Ups and downs of US chip market

Posted:Jan 28, 2024 10:42 Category: AI , Americas , Regulatory , Posted by Lea Hogg

The US chip market, which has seen a significant rally with companies like Nvidia and AMD doubling their value over the past year, is now facing pressure. Warnings have emerged that the boom in artificial intelligence (AI) is potentially obscuring a wider downturn in semiconductor demand.

Rise of Philadelphia Stock Exchange Semiconductor Index

The Philadelphia Stock Exchange Semiconductor Index, tracking the top 30 US chip companies, has surged by over 50 percent in the past 12 months. This rise is largely attributed to investors’ confidence in the continued high demand for AI processors, which are integral to power applications like OpenAI’s ChatGPT.

The Philadelphia Stock Exchange Semiconductor Index, also known as the PHLX Semiconductor Sector Index or SOX, is an index that tracks the top 30 US chip companies. It’s a modified market capitalization-weighted index, representing companies involved in the design, distribution, manufacture, and sale of semiconductors.

Established on 1 December 1993, with a base value of 200.00, it underwent a two-for-one split on 24 July 1995. The index serves as a key indicator of the health and performance of the semiconductor industry.

Investors use the SOX to assess the semiconductor sector’s performance and make informed investment decisions. The index’s performance can be influenced by various factors, including technological advancements, market demand, and global economic conditions.

Chip demand – boon for few, challenge for many

However, the benefits of this high demand for AI chips have been reaped by only a select few companies. Big Tech companies and AI start-ups such as OpenAI and Anthropic have significantly contributed to this demand. Nvidia and its suppliers, including TSMC and Supermicro, have seen substantial gains, while most other chipmakers are struggling with accumulated inventories and reduced customer demand across various industries.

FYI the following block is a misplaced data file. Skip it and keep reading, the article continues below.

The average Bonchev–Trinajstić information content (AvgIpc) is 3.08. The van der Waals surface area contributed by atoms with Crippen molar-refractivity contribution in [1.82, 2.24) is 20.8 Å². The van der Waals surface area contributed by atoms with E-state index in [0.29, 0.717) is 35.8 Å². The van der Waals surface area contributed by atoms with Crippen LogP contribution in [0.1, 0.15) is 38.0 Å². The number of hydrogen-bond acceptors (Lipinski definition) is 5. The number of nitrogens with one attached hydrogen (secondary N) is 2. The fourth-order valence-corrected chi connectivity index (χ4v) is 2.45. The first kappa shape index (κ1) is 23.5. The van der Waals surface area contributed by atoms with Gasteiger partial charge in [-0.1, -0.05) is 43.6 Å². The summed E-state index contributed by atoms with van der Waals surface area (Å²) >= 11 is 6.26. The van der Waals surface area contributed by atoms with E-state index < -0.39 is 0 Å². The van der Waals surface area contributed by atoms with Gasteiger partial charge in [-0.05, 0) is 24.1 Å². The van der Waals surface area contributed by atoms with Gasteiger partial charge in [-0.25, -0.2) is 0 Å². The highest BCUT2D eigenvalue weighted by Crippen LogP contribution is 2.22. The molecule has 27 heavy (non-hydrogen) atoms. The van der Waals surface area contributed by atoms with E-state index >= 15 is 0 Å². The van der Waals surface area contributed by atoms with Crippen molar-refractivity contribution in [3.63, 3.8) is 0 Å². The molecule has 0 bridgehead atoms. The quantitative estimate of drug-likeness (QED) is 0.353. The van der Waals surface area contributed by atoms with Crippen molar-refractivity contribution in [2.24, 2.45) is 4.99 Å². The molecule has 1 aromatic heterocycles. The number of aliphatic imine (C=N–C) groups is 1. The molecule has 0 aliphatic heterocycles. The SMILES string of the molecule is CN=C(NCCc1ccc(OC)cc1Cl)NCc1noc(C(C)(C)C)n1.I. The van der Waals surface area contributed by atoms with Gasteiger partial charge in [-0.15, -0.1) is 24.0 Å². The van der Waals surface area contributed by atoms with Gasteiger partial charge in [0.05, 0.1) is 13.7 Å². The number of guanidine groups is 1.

The industry’s optimism for a broader recovery has been shaken by disappointing forecasts for Q1 2024 from industry leaders Intel and Texas Instruments. After a challenging year for PCs and smartphones in 2023, new concerns have arisen about demand from automakers and industrial applications.

The resilience of the chip rally, which accelerated in the final months of 2023, will be tested next week with the release of earnings reports from AMD and Qualcomm. AMD is viewed as the primary competitor to Nvidia’s dominance in supplying the graphics processing units required for training the latest AI systems. Qualcomm, on the other hand, is hoping that new AI-powered smartphones will rejuvenate the mobile market.

Intel’s shares fell by approximately 12 percent on Friday, resulting in a market value loss of around $25 billion. This drop came after the company’s revenue forecast for Q1 fell short of Wall Street’s estimates by up to $2 billion. Analysts suggest that these weaker numbers indicate Intel’s losing ground to Nvidia, whose advanced chips have become essential for companies like Microsoft, OpenAI, and Meta, all of which are heavily investing in AI-focused data centres.

Earlier this month, Meta’s CEO Mark Zuckerberg announced plans to acquire nearly 600,000 high-end GPUs, primarily from Nvidia, by the end of this year. This multi-billion dollar investment is part of Meta’s intensified AI research efforts.

While a few tech giants with deep pockets are investing heavily in AI chips, semiconductor companies that manufacture components for a broader customer base in more traditional industries have reported subdued demand. This includes companies like Texas Instruments and ST Micro, whose performance has not met investors’ expectations. Texas Instruments announced this week that its first-quarter revenue would be around 10 percent lower than Wall Street forecasts.


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